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UT links up with Mich. community college

By Lindsay Mahaney
On November 6, 2013

The University of Toledo is partnering with a Michigan community college to offer bachelor degrees to students attending the college next fall.

Schoolcraft College, located in Livonia, Mich., reached out to UT last spring, said Larry Burns, UT’s vice president of external affairs. He said the institutions discussed forming a partnership that would allow Schoolcraft students to obtain four-year degrees after earning a two-year degree.

Burns said while classes will not begin until August 2014, UT plans to have advisors in place by May to begin aiding students.

UT President Lloyd Jacobs said that he thinks the relationship with Schoolcraft will help the university continue to reach out to the students in the surrounding areas, particularly students from community colleges.

“We are, and I am, very interested in the contribution of a two-year school to our community and our economic base,” he said. “I think Schoolcraft is particularly well positioned. We’ve been interested in reaching out to Michigan now for a couple years. This does that; this moves that well forward.”

Schoolcraft’s director of marketing and communications Frank Ruggirello said the college president, Conway Jeffress, selected UT because UT’s programs build off the programs the community college offers.

“I’ve heard him [Jeffers] specifically use terms about the University of Toledo and Wayne State too, that we are like minded, we do business the same way,” Ruggirello said. “He felt like the connection was a very comfortable one and there has been a lot of collaboration.”

Burns said Schoolcraft recently purchased a building across from their main campus that they are in the process of renovating. UT has been given the third floor of the building to use as a designated UT area.

“Schoolcraft is giving us 10,000 square feet of space, which is a pretty substantial amount of space, and we can use that in any way we want,” Burns said. “We’re in the process of designing space that we hope will be the prototype of the one world school house.”

The community college asked UT to offer degrees in nursing, criminal justice and health information administration. Additionally, the college is partnering with Wayne State University in the engineering and business departments.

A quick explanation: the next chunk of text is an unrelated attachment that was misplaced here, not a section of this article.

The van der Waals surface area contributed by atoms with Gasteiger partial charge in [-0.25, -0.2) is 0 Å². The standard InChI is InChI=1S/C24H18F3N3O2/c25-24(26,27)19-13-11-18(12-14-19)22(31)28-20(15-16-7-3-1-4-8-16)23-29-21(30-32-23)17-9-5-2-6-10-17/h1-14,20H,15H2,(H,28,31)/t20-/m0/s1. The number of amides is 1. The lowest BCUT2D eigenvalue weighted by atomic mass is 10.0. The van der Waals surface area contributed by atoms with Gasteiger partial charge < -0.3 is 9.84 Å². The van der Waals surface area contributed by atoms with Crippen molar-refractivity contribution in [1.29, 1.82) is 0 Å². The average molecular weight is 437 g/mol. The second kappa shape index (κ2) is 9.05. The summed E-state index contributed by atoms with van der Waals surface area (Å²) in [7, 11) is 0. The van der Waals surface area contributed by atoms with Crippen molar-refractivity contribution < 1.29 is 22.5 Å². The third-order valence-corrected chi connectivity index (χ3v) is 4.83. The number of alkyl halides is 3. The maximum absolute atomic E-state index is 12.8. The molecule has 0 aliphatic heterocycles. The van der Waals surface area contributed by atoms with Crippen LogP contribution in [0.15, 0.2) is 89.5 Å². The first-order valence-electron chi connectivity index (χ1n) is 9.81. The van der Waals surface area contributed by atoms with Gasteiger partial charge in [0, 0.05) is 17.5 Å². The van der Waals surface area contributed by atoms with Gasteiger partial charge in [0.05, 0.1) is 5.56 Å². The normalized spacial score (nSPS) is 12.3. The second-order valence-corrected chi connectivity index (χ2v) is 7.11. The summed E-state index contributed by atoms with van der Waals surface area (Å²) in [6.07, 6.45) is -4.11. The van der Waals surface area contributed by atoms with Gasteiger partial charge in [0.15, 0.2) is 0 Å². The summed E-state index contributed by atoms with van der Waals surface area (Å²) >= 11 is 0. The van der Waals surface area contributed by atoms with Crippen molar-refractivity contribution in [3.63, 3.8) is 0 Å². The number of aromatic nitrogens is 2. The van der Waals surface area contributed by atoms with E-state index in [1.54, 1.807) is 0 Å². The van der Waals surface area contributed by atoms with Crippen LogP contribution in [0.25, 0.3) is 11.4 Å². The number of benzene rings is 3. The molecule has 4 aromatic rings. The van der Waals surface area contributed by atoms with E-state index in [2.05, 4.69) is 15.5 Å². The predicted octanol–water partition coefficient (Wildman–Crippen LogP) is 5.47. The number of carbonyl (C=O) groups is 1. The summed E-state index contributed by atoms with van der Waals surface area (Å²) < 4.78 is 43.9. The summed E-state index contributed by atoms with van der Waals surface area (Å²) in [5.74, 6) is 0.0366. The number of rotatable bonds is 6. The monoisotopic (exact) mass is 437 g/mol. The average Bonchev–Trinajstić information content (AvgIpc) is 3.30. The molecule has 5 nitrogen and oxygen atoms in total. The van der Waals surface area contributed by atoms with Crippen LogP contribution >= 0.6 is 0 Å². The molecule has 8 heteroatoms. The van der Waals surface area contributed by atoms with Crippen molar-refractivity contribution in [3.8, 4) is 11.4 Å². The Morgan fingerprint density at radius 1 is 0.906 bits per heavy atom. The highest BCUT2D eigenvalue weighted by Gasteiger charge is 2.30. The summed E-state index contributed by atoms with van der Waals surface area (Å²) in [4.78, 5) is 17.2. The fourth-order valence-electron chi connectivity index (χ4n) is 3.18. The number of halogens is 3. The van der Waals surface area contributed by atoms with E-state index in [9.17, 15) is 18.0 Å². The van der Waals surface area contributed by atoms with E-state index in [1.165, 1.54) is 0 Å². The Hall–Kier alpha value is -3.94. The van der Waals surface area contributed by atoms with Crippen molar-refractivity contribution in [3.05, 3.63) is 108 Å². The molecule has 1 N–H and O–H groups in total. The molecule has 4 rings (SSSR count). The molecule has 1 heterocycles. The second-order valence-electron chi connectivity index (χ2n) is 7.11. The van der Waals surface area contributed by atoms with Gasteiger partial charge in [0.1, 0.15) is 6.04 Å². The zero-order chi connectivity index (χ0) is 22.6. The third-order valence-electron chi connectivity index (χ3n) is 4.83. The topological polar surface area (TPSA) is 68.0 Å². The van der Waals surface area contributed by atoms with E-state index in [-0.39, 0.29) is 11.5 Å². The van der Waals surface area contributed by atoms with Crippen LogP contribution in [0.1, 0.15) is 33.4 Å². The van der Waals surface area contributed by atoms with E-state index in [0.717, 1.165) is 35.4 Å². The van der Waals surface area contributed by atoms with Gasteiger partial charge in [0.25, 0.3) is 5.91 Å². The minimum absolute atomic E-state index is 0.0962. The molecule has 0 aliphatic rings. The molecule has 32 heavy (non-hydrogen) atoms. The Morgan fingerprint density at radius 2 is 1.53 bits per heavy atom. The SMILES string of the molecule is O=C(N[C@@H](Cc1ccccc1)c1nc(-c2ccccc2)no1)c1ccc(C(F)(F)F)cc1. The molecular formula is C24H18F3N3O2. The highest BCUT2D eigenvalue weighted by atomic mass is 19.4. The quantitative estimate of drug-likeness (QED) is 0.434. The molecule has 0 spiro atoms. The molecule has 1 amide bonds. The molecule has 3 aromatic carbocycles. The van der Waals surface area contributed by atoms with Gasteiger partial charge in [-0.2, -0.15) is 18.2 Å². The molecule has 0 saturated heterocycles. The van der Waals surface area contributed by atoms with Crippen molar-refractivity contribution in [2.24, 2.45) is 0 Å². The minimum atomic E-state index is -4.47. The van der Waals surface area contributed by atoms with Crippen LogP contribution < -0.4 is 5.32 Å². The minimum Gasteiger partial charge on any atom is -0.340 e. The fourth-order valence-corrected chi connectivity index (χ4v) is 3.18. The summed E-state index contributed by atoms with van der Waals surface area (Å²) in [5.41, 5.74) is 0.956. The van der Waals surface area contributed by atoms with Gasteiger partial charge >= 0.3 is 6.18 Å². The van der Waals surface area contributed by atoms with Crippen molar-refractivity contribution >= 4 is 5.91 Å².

Ruggirello said that this partnership is an easier way for the college’s student to continue their education and complete a bachelor’s degree.

“Two-year colleges have a tendency to help students and a lot of students say that their goal is to transfer,” he said. “But if you look at the statistics, they may transfer, but not many of them complete a bachelor’s degree. And so our president is really focused on trying to help our students complete that bachelor’s degree and beyond.”

Burns said in the beginning a lot of the course work will be online. As time goes on, the programs will morph into a “flipped classroom” environment, where students will watch lectures on their own time and do hands-on activities during class, he said.

“The plan is to have it very much a hybrid program, meaning students will spend time face-to-face with UT faculty and doing online work and maybe doing some UT campus stuff, too,” Burns said.

Ruggirello said the institutions are working together so staffers are “cross-trained” in UT, Schoolcraft and Wayne State programs.

UT Faculty Senate President Linda Rouillard said in an email interview that she hopes the needs of both schools’ students will be balanced. She said that while she thinks the partnership will be beneficial for UT, the university must ensure Schoolcraft students are also receiving benefits.

“For face-to-face or blended courses, the commute is about 65 miles, and I assume that that will be taken into consideration for a faculty member’s workload,” she said.

Burns said UT was looking to hire faculty members in the Livonia area. Current faculty members could choose to teach there if they chose, but would not be required, he said.

Rouillard said that students may be able to adapt to the learning aspect of UT, but “I imagine it’s difficult feeling like part of an institution or a community until you’ve have significant experience of its culture on-site.”

Burns said the students will receive the same benefits that current UT students receive, including access to Rockets Solution Central and on-campus sporting events. In May, UT gear will also be sold in Schoolcraft’s book store.

“We’re trying to make them feel a part of us,” Burns said. “What we’ve heard from the research we’ve done with a lot of community college students who go to a university, they feel like trespassers. They feel like they aren’t part of the university. We want them to feel like a Rocket, even though they aren’t actually here.”12

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